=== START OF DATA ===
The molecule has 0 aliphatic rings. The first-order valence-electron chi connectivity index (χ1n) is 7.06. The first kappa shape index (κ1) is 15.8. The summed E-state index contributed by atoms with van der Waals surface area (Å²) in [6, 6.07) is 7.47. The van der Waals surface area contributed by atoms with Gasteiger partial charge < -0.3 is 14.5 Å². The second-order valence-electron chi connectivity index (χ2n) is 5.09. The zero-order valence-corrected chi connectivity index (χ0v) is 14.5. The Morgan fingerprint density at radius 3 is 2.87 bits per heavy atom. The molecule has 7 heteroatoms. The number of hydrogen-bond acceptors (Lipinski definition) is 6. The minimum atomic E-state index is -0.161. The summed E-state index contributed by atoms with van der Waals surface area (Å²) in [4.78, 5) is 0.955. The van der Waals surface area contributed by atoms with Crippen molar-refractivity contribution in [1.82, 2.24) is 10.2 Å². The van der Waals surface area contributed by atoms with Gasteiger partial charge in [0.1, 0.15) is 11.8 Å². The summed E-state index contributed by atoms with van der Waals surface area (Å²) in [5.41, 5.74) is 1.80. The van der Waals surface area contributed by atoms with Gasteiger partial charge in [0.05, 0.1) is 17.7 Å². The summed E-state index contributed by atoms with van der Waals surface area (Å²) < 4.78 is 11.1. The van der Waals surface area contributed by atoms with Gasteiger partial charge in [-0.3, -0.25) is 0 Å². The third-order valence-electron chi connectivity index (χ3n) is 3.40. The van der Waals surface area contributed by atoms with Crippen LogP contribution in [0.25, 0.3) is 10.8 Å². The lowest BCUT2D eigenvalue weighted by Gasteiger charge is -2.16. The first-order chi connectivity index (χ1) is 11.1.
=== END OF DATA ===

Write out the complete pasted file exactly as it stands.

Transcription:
The molecule has 0 aliphatic rings. The first-order valence-electron chi connectivity index (χ1n) is 7.06. The first kappa shape index (κ1) is 15.8. The summed E-state index contributed by atoms with van der Waals surface area (Å²) in [6, 6.07) is 7.47. The van der Waals surface area contributed by atoms with Gasteiger partial charge < -0.3 is 14.5 Å². The second-order valence-electron chi connectivity index (χ2n) is 5.09. The zero-order valence-corrected chi connectivity index (χ0v) is 14.5. The Morgan fingerprint density at radius 3 is 2.87 bits per heavy atom. The molecule has 7 heteroatoms. The number of hydrogen-bond acceptors (Lipinski definition) is 6. The minimum atomic E-state index is -0.161. The summed E-state index contributed by atoms with van der Waals surface area (Å²) in [4.78, 5) is 0.955. The van der Waals surface area contributed by atoms with Crippen molar-refractivity contribution in [1.82, 2.24) is 10.2 Å². The van der Waals surface area contributed by atoms with Gasteiger partial charge in [0.1, 0.15) is 11.8 Å². The summed E-state index contributed by atoms with van der Waals surface area (Å²) in [5.41, 5.74) is 1.80. The van der Waals surface area contributed by atoms with Gasteiger partial charge in [0.05, 0.1) is 17.7 Å². The summed E-state index contributed by atoms with van der Waals surface area (Å²) < 4.78 is 11.1. The van der Waals surface area contributed by atoms with Gasteiger partial charge in [-0.3, -0.25) is 0 Å². The third-order valence-electron chi connectivity index (χ3n) is 3.40. The van der Waals surface area contributed by atoms with Crippen LogP contribution in [0.25, 0.3) is 10.8 Å². The lowest BCUT2D eigenvalue weighted by Gasteiger charge is -2.16. The first-order chi connectivity index (χ1) is 11.1.